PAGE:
As one walks toward it, the halo recedes, moving at the same pace. Jamroz describes the memorial as a “receptor,” a humanly constructed environment that allows memory, reflection, solace, healing, spirituality, and perhaps a hallowed presence to be experienced—all of which enhance the sacred spirit of place (Interview, Jamroz). 

The second case study is at the community scale. “Proyecto Clamor de Paz” in the town of Guaimaca, Honduras, was designed by architect Paul Lukez. The memorial is built on the spot where in 2008 two children, a brother and sister, were murdered in their house by robbers (“Proyecto,” p. 21). Lukez became involved in the project through his congregation, which provides support to a church in the small community of 13,000. On a visit to Guaimaca, he visited the house where the murder took place. The act outraged the community, and part of its healing process was to transform the simple house—one like many others in town—into a memorial to the children. Lukez began to sketch out an idea for a more permanent memorial, as the house was disintegrating (Interview, Lukez).

The existing house was taken down and the memorial was built on the foundation footprint, reached up a steep dirt road and across a bridge over a narrow stream. The designer notes that the bridge provides a spatial transition from the secular to the sacred space of the Proyecto. The location is charged with memory and sorrow, and the new building intervenes as gently as possible. Lukez studied the local vernacular architecture and building techniques, which help define Guaimaca’s sense of place, paying careful attention to the way natural light is captured, filtered, and displayed in humble domestic structures (Interview, Lukez).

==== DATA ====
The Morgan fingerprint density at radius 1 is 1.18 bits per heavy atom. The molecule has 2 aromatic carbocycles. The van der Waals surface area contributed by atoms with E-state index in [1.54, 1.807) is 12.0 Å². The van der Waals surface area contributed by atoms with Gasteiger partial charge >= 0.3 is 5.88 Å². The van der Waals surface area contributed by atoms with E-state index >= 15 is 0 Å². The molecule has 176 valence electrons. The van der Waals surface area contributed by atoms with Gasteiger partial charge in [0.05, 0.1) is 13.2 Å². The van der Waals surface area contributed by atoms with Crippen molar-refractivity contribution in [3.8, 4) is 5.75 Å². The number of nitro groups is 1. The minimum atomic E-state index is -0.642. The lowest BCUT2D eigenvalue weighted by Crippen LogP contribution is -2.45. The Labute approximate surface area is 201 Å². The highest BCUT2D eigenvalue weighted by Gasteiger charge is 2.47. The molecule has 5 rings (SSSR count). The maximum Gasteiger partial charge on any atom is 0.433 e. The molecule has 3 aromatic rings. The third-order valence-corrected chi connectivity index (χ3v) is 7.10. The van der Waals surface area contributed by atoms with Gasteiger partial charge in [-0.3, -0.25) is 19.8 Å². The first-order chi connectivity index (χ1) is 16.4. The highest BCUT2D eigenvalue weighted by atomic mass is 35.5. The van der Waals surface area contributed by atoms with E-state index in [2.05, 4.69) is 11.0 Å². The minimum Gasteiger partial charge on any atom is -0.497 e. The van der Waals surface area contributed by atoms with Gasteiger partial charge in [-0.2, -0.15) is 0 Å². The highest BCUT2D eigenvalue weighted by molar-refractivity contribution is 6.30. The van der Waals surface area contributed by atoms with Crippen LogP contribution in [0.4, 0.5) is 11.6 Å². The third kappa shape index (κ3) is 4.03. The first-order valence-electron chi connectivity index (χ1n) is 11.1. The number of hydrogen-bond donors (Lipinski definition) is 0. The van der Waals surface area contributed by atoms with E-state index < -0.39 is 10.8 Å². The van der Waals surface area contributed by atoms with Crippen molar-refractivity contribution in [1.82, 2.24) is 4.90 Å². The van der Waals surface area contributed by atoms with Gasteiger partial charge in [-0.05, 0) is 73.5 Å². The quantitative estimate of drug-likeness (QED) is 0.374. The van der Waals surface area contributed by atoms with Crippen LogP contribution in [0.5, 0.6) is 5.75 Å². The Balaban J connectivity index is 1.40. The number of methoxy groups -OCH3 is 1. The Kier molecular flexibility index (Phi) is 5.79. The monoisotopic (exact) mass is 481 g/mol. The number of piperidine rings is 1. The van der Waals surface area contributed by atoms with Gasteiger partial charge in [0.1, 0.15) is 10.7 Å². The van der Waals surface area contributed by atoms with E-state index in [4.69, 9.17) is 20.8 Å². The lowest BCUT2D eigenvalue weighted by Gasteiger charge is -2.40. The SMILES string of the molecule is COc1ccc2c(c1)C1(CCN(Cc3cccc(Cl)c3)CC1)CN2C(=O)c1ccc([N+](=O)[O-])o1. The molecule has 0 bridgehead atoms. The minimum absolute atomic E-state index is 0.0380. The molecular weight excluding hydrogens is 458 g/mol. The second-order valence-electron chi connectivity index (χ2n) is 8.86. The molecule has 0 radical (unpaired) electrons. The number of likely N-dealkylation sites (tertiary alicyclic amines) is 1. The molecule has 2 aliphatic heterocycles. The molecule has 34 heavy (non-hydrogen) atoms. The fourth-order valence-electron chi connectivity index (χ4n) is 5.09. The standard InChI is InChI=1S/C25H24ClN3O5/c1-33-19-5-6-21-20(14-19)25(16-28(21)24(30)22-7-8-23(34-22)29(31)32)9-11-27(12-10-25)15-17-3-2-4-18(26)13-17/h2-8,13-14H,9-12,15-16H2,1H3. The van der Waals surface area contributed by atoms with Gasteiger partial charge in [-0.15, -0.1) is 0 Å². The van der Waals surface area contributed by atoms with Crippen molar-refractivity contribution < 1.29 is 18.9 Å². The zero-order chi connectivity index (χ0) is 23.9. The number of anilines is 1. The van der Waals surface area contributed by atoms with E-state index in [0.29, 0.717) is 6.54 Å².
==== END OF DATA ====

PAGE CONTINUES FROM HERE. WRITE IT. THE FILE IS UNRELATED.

Sunlight is the stitching that weaves this memorial to the place. The primary interior space is conceived as a single chamber in which the children are personified by light (Figure 3). On the surface of the simple dark gray concrete floor, two gold medallions, each engraved with the victim’s name, are positioned across from each other. The surrounding walls are designed with tall, slender vertical reveals that admit shafts of sunlight. At a certain time each afternoon (weather permitting), a beam of sunlight aligns with the metal disks. The children are once again illuminated, and bound to this sacred place of memory and healing (Interview, Lukez).  

At the scale of the individual, houses designed on the principles of “A Pattern Language” locate the sacred “spirit of place” in the presence of the hearth, alive with flame, like a soul within the body (Alexander, et al, 843-848). Light and fire were purposeful design features to add security and warmth, and by bringing together others, they formed community around cooking, stories and music, rituals, and safety (Figure 4). Fire remains a central theme in bringing people together. Even if the possibility of a hearth is not available, the presence of a flame can soften a setting and provide security, comfort, beauty, and “a natural locus for talk and dreams and thoughts” (Ibid, 842). Architects such as Alexander recognized this and formalized these principles into a poetic language of patterns that when combined, result in physical as well as spiritual illumination and a profoundness of space (. A fireplace in the home is important, especially so in communal living spaces, for sharing the sacred energy of fire and the spirit. “There is no substitute for fire” (Ibid, 843).